Monday, 27 May 2019

Around the WI

Around the WI


OUR president Yvonne welcomed all members to our February meeting.

After discussing WI business and forthcoming events, she introduced our speaker for the evening, Judy Gibbons, of the Island Donkey Sanctuary, a charity which was formed in 2000 and is run entirely by volunteers.

Not only do the volunteers care for about 140 donkeys, many of whom have been rescued from the meat trade, they are also responsible for fund-raising, running the tea room and welcoming visitors.

As it costs £1,200 a month to run the sanctuary, there is a continual need to raise funds and events such as table-top sales, craft fairs and collector fairs are held almost every weekend.

Money is also raised from the sale of refreshments at events.

The sanctuary has just built its own hospital, complete with an operating theatre, vets’ area and two stables.

All the donkeys are named and have different personalities. Each has a “special donkey friend” with whom they are paired for life.

None of the donkeys is allowed to breed, although some are taken into the sanctuary when they are already in foal.

Donkeys have been provided to local churches for Palm Sunday and carol services and one was even used in an opera with Pavarotti at Covent Garden.

Judy was very knowledgeable and has an obvious passion for and is dedicated to the welfare of the donkeys.

She encouraged members to visit Island Farm and advised that members of the public can adopt a donkey for £15 per year.

After thanking Judy for such an interesting and informative talk, refreshments were served before the meeting closed.


AT our February meeting, we welcomed Alan Copeland, who returned to show us “Eccentric London” part two.

Who knew there is a lighthouse looking down on St Pancras station, or that there is a Memorial to Heroic Self Sacrifice in Postman’s Park, which was opened near St Paul’s Cathedral in 1900?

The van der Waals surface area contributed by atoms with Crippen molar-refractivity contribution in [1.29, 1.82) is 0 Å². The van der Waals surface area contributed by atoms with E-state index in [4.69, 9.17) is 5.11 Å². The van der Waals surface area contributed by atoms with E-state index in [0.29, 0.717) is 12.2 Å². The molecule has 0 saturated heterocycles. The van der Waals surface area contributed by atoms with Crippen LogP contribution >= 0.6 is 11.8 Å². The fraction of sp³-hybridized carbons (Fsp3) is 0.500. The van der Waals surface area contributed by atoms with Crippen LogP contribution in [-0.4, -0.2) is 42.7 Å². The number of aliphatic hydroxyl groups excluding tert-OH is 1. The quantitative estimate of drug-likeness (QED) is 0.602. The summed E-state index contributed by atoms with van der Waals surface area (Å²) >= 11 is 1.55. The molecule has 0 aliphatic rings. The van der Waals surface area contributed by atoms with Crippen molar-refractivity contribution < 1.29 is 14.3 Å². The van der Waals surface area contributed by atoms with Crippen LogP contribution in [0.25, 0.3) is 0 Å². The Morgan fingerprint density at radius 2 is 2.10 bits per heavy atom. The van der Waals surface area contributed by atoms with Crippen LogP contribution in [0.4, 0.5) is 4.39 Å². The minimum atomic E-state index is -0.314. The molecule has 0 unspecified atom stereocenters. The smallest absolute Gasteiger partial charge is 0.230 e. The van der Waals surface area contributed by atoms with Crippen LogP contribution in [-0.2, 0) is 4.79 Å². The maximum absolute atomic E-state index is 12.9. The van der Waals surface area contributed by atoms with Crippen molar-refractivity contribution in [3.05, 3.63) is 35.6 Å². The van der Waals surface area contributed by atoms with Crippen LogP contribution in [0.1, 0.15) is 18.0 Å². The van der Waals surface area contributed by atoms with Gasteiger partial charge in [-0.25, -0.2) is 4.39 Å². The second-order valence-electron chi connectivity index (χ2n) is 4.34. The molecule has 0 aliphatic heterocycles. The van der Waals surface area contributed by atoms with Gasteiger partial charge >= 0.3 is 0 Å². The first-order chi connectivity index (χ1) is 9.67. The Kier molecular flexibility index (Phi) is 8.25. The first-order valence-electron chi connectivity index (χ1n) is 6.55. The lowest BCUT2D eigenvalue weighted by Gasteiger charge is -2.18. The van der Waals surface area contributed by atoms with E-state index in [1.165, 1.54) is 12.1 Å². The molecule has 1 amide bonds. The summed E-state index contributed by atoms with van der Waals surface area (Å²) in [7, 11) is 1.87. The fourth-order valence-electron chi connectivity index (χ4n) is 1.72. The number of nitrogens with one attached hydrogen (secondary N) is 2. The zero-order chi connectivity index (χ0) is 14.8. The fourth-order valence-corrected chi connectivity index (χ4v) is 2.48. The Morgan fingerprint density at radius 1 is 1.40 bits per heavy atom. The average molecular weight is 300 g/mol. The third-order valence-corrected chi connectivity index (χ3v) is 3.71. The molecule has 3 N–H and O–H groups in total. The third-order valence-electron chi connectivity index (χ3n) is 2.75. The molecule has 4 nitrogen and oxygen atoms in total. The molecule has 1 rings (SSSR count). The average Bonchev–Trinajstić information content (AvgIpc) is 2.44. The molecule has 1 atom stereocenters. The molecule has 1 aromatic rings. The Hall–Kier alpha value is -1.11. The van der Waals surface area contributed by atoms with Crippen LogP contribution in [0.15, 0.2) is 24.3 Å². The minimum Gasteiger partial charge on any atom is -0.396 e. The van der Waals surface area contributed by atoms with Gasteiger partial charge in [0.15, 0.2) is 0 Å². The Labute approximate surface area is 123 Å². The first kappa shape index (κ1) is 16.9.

This enlightening talk was followed by a review of the local and national WI events that are coming up.

Many members are keen to attend the WI fair at Alexandra Palace in London on Saturday, April 1. There will be a huge variety of stalls and workshops to intrigue and to explore.

It is open to the public and a coach is being organised to leave from Caversham/Reading. If you would like to join us, do get in touch.

Next month, we look forward to a social evening with games and a quiz.

New members are very welcome to join our friendly group. We hold meetings on the third Thursday of the month at 7.30pm, which helps avoid childcare issues.

There is easy parking and a lift to the first floor meeting room at Church House, Prospect Street.

For more information, please call secretary Romayne Flight on 0118 947 5176.


ON Wednesday, February 15 president Adrienne Rance welcomed members and the return of guest speaker Tom Way, who gave a fascinating and enthusiastic talk called “Exciting wildlife from around the world”.

After finishing university, Tom went travelling in Australia, New Zealand and South Africa and it was in the last of those that he discovered a passion for photography.

He only had a small camera then but the photos he took inspired him so much that he knew that this was the profession he wanted to follow.

An enthusiastic young man, he set up his own business exhibiting his work and leading a number of photographic wildlife safaris to destinations such as Zambia, Kenya and Uganda.

Tom showed us many amazing slides.

The first, taken in 2013 in Borneo, featured an orangutan mother with her baby.

Tom explained that he always tried to “understand” the character of an animal, its intelligence and quirkiness and, in this case, the natural cuteness of the baby.

A lot of his understanding comes from looking at the eyes as he senses the strong bond between mother and infant, which in the case of the orangutan can last up to eight years.

We saw a photo of a silverleaf gorilla holding her infant, who was a startling ginger colour — it will only look like its mum after about a year, when its hair turns dark.

Tom was in Uganda in 2015 when he took a photo of his first mountain gorilla.

He was delighted to tell us that the government now charges tourists £750 an hour to see the animals in their natural habitat.

The money raised goes to gorilla conservation and also to the locals as an alternative to destroying their natural habitat by chopping down trees etc.

Tom saw meerkats in the Kalahari Desert in Botswana, where temperatures can reach 45C during the day, causing them to scurry back down their burrows. The meerkat TV adverts show them as being very sociable which they are, living in clans.